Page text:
Kirsten Gillibrand didn’t raise her hand on July 27 when a debate moderator asked 10 presidential candidates who wanted to get rid of private health insurance. But that’s the outcome she favors, all the same.
Gillibrand, a Democratic senator from New York, backs a “Medicare for all” program that would cover all Americans, similar to the Bernie Sanders and Elizabeth Warren plans. But she wouldn’t force people out of the private insurance system. Instead, she’d let anybody join Medicare, if they wanted to, and force insurance companies to compete for patients with the giant government program.
“If they want to compete, let them lower their rates,” Gillibrand told Yahoo Finance recently from her New Hampshire campaign headquarters. “Let them cover more stuff. I dare them to compete. I doubt they will.”
If Gillibrand is right, millions of Americans would willingly give up private insurance and join Medicare instead, paying premiums lower than what private insurance would cost. That would send insurers into a kind of death spiral: As they lost patients they’d have to raise premiums to cover an ever-shrinking pool of people, and rising premiums would send more and more people into Medicare. The end result would be a de-facto single-payer health care system driven by consumer choice rather than government fiat. Private insurers would go out of business because they couldn’t match Medicare on quality and price while also turning a profit.
Gillibrand and others contend that private-sector health care firms can never be as cost-effective as a government program, because of the profits they must earn for shareholders and the millions they must pay CEOs and other top executives. Yet the scenario could unfold quite differently if Congress ever did expand Medicare eligibility to the entire U.S. population.
A winning campaign line
For-profit insurers have a powerful incentive to be as efficient as possible—while the government doesn’t—and it’s possible they could beat Medicare on price and quality of service while still turning a profit. For-profit firms FedEx and UPS compete with the US Postal Service in package delivery, and they hardly find themselves outclassed. The Postal Service, meanwhile, loses money every year and is chronically dogged by inefficiency and political interference.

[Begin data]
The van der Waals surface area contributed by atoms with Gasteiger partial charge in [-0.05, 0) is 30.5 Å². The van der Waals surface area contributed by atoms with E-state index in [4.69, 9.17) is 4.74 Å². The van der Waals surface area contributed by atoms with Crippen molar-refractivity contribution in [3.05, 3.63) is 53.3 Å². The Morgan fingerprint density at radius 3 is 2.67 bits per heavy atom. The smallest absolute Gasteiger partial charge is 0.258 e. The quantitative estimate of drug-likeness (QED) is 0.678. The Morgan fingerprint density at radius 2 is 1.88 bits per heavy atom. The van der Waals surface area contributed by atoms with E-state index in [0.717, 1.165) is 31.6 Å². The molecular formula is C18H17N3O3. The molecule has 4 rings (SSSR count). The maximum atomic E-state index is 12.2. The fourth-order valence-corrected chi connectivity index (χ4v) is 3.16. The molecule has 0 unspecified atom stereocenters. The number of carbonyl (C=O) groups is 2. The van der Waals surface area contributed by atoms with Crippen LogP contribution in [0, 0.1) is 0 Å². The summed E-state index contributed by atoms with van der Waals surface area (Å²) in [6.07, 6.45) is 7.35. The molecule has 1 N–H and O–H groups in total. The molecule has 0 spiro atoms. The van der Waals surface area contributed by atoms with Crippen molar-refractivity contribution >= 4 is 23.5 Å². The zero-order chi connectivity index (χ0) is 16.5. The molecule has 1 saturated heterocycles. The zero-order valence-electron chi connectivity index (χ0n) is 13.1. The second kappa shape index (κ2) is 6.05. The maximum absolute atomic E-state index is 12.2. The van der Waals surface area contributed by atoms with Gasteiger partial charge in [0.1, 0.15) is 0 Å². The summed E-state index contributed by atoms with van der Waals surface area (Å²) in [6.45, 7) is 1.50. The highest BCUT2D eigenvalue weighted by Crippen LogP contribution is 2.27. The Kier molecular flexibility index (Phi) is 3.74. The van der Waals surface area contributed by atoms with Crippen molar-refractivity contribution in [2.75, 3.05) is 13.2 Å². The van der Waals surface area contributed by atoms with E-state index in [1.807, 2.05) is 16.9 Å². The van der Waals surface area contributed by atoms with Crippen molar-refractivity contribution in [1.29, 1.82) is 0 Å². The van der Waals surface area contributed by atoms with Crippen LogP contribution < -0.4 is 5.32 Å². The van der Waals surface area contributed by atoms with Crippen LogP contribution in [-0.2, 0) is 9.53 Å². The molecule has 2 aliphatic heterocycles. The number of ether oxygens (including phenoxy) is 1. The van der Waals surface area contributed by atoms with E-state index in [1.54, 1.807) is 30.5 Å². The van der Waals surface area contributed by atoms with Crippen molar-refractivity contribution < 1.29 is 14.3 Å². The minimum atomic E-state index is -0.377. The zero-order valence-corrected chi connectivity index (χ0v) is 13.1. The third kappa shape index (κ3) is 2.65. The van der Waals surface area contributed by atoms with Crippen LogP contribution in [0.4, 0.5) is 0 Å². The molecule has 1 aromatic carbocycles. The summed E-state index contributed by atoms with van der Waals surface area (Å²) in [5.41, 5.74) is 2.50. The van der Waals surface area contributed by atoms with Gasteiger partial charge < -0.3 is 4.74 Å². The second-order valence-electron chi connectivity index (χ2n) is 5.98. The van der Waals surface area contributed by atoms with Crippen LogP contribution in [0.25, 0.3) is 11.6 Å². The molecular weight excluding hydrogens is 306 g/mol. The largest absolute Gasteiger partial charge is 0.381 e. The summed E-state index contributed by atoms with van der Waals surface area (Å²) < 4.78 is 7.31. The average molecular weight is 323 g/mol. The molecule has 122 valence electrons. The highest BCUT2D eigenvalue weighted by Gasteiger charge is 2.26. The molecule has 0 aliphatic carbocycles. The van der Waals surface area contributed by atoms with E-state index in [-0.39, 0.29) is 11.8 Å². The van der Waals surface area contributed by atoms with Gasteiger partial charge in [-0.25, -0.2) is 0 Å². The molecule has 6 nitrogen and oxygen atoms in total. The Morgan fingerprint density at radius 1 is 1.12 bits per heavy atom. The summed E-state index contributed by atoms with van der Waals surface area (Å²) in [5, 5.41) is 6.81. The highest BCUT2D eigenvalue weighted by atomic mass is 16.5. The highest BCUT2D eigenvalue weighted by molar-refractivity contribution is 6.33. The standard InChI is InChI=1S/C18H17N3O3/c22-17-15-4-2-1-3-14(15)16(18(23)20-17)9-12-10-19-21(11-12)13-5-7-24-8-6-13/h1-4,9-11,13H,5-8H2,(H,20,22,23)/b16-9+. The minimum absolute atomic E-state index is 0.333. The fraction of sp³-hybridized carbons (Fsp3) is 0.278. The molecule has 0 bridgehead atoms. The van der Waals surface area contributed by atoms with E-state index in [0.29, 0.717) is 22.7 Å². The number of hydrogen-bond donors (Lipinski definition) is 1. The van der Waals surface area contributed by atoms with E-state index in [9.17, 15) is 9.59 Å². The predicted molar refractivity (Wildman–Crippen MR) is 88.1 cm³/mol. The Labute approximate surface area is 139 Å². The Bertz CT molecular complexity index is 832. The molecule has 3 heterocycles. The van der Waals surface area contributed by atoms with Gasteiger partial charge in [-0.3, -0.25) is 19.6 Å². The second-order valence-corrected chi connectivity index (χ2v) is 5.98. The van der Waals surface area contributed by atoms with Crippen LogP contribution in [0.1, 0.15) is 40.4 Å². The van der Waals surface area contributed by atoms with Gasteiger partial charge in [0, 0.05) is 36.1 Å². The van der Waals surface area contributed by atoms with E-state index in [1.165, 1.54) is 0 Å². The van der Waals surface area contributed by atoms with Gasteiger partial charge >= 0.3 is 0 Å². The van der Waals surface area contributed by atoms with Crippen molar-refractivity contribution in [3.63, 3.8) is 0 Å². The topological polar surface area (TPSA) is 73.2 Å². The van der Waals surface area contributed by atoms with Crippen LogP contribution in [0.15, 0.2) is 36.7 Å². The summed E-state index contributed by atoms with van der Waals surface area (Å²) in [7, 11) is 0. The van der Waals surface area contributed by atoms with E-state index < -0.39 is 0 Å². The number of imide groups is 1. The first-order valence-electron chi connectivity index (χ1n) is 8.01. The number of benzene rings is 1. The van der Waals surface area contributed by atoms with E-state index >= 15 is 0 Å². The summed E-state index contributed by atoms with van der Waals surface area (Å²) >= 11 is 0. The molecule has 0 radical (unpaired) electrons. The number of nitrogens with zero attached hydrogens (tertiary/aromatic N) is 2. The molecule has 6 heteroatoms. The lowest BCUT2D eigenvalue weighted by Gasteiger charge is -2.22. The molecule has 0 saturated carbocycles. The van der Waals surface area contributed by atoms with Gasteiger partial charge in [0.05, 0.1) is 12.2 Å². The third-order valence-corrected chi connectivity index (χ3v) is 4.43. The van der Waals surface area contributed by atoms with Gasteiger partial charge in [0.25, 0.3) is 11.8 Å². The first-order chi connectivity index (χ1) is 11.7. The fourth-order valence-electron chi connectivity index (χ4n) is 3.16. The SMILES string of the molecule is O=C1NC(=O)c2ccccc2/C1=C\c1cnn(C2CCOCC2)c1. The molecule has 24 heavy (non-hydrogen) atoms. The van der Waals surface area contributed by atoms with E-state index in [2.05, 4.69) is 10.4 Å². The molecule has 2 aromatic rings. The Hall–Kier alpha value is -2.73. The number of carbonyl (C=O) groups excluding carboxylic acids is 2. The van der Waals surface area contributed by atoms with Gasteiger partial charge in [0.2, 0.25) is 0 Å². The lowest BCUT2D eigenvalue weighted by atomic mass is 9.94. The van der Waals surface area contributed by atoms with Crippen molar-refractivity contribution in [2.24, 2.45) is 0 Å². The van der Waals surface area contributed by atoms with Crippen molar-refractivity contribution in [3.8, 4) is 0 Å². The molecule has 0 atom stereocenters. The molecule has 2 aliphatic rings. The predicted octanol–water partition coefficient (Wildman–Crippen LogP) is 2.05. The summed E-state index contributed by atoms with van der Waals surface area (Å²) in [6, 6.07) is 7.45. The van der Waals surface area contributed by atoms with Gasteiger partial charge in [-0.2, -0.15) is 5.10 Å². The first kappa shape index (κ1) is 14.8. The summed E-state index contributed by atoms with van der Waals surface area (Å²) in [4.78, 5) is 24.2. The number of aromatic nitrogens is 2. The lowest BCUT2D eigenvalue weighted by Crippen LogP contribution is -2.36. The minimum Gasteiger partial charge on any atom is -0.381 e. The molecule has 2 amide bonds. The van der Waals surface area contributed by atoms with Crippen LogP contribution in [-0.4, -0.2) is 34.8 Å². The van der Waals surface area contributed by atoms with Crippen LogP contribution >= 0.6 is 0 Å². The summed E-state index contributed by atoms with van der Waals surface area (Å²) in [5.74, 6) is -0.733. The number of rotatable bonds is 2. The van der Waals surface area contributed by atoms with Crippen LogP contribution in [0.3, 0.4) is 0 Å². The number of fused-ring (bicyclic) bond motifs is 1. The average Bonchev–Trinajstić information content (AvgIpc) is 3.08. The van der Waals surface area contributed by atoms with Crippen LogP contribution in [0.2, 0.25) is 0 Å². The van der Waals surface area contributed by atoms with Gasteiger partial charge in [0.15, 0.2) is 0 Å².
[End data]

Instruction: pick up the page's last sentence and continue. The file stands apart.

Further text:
Employers would also play an important role if there were a new public health care option, since they’re the source of coverage for nearly half of all Americans. A new program that drew people away from employer-provided coverage would cause acute problems for employers, since they, too, would face a worsening financial burden if health care plans became more expensive. Insurance coverage is an important slice of employee compensation, and there would be sudden gaps in compensation if some workers got insurance from the company and some didn’t. That alone might make such a system unworkable. Other “public options” would only be open to people who couldn’t get affordable coverage through an employer, in order to keep the existing system—which works reasonably well—intact.
Still, Gillibrand and many other Democrats may have a winning campaign line when they say corporate profits are incompatible with affordable health care. “The problem with the insurance industry is their first obligation is to their shareholders, not their patients,” she says. “So they’ll make decisions all the time that are not in your best interest.”
Better health care is a top concern for voters heading into the 2020 election, and Democrats feel they’ve got a major advantage over President Trump and his fellow Republicans, who have no real plan except to repeal the Affordable Care Act. But many Democrats, including front-runner Joe Biden, feel it’s important to leave private insurance in place instead of funneling everyone into something like Medicare for all. For all their flaws, health insurers have a few reluctant supporters.
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